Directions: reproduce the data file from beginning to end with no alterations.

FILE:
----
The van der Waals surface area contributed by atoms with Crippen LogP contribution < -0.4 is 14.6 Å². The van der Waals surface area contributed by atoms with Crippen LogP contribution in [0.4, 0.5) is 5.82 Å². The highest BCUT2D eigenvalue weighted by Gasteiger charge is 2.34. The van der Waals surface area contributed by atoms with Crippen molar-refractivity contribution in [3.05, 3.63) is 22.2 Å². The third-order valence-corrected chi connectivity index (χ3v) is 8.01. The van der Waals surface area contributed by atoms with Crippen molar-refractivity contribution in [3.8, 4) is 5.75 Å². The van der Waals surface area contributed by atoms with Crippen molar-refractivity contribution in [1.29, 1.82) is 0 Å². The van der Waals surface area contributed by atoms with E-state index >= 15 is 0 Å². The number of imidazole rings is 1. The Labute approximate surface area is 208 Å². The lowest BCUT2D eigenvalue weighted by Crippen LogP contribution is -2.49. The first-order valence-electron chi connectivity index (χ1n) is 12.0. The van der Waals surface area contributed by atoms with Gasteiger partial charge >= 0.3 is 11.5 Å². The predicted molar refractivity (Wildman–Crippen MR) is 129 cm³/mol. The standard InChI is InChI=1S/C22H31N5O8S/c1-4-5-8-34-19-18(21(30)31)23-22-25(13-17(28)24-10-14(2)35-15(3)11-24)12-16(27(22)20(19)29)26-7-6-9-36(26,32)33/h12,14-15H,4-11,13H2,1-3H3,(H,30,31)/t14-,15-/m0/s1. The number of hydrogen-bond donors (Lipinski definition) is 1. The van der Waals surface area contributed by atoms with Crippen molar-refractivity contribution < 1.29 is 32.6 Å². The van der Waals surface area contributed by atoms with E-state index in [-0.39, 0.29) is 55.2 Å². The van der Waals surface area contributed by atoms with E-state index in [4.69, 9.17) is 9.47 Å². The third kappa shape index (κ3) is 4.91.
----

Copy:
The van der Waals surface area contributed by atoms with Crippen LogP contribution < -0.4 is 14.6 Å². The van der Waals surface area contributed by atoms with Crippen LogP contribution in [0.4, 0.5) is 5.82 Å². The highest BCUT2D eigenvalue weighted by Gasteiger charge is 2.34. The van der Waals surface area contributed by atoms with Crippen molar-refractivity contribution in [3.05, 3.63) is 22.2 Å². The third-order valence-corrected chi connectivity index (χ3v) is 8.01. The van der Waals surface area contributed by atoms with Crippen molar-refractivity contribution in [3.8, 4) is 5.75 Å². The van der Waals surface area contributed by atoms with Crippen molar-refractivity contribution in [1.29, 1.82) is 0 Å². The van der Waals surface area contributed by atoms with E-state index >= 15 is 0 Å². The number of imidazole rings is 1. The Labute approximate surface area is 208 Å². The lowest BCUT2D eigenvalue weighted by Crippen LogP contribution is -2.49. The first-order valence-electron chi connectivity index (χ1n) is 12.0. The van der Waals surface area contributed by atoms with Gasteiger partial charge >= 0.3 is 11.5 Å². The predicted molar refractivity (Wildman–Crippen MR) is 129 cm³/mol. The standard InChI is InChI=1S/C22H31N5O8S/c1-4-5-8-34-19-18(21(30)31)23-22-25(13-17(28)24-10-14(2)35-15(3)11-24)12-16(27(22)20(19)29)26-7-6-9-36(26,32)33/h12,14-15H,4-11,13H2,1-3H3,(H,30,31)/t14-,15-/m0/s1. The number of hydrogen-bond donors (Lipinski definition) is 1. The van der Waals surface area contributed by atoms with Crippen molar-refractivity contribution < 1.29 is 32.6 Å². The van der Waals surface area contributed by atoms with E-state index in [-0.39, 0.29) is 55.2 Å². The van der Waals surface area contributed by atoms with E-state index in [4.69, 9.17) is 9.47 Å². The third kappa shape index (κ3) is 4.91.